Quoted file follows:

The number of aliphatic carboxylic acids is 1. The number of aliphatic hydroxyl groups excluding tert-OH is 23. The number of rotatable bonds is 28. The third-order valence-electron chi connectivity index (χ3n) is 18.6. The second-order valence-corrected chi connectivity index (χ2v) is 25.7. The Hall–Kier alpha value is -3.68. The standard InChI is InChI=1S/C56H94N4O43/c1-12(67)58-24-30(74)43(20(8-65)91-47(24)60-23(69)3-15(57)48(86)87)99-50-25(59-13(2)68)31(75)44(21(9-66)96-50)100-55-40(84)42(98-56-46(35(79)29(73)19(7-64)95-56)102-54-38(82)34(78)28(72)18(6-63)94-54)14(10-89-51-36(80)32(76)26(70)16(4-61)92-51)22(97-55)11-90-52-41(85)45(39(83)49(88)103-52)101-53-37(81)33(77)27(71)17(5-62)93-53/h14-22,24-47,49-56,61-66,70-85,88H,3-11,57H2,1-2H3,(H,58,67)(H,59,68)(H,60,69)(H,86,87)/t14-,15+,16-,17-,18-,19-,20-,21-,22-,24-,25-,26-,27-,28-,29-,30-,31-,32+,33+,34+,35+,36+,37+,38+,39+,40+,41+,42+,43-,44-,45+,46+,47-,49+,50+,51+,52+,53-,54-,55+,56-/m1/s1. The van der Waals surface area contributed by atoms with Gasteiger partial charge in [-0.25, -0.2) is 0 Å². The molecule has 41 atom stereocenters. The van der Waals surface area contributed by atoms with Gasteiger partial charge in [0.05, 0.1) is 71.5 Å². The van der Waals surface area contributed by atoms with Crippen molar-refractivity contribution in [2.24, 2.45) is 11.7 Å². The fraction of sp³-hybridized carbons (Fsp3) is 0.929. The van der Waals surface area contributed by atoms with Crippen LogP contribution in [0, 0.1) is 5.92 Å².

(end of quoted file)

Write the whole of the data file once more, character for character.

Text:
The number of aliphatic carboxylic acids is 1. The number of aliphatic hydroxyl groups excluding tert-OH is 23. The number of rotatable bonds is 28. The third-order valence-electron chi connectivity index (χ3n) is 18.6. The second-order valence-corrected chi connectivity index (χ2v) is 25.7. The Hall–Kier alpha value is -3.68. The standard InChI is InChI=1S/C56H94N4O43/c1-12(67)58-24-30(74)43(20(8-65)91-47(24)60-23(69)3-15(57)48(86)87)99-50-25(59-13(2)68)31(75)44(21(9-66)96-50)100-55-40(84)42(98-56-46(35(79)29(73)19(7-64)95-56)102-54-38(82)34(78)28(72)18(6-63)94-54)14(10-89-51-36(80)32(76)26(70)16(4-61)92-51)22(97-55)11-90-52-41(85)45(39(83)49(88)103-52)101-53-37(81)33(77)27(71)17(5-62)93-53/h14-22,24-47,49-56,61-66,70-85,88H,3-11,57H2,1-2H3,(H,58,67)(H,59,68)(H,60,69)(H,86,87)/t14-,15+,16-,17-,18-,19-,20-,21-,22-,24-,25-,26-,27-,28-,29-,30-,31-,32+,33+,34+,35+,36+,37+,38+,39+,40+,41+,42+,43-,44-,45+,46+,47-,49+,50+,51+,52+,53-,54-,55+,56-/m1/s1. The van der Waals surface area contributed by atoms with Gasteiger partial charge in [-0.25, -0.2) is 0 Å². The molecule has 41 atom stereocenters. The van der Waals surface area contributed by atoms with Gasteiger partial charge in [0.05, 0.1) is 71.5 Å². The van der Waals surface area contributed by atoms with Crippen molar-refractivity contribution in [2.24, 2.45) is 11.7 Å². The fraction of sp³-hybridized carbons (Fsp3) is 0.929. The van der Waals surface area contributed by atoms with Crippen LogP contribution in [0, 0.1) is 5.92 Å².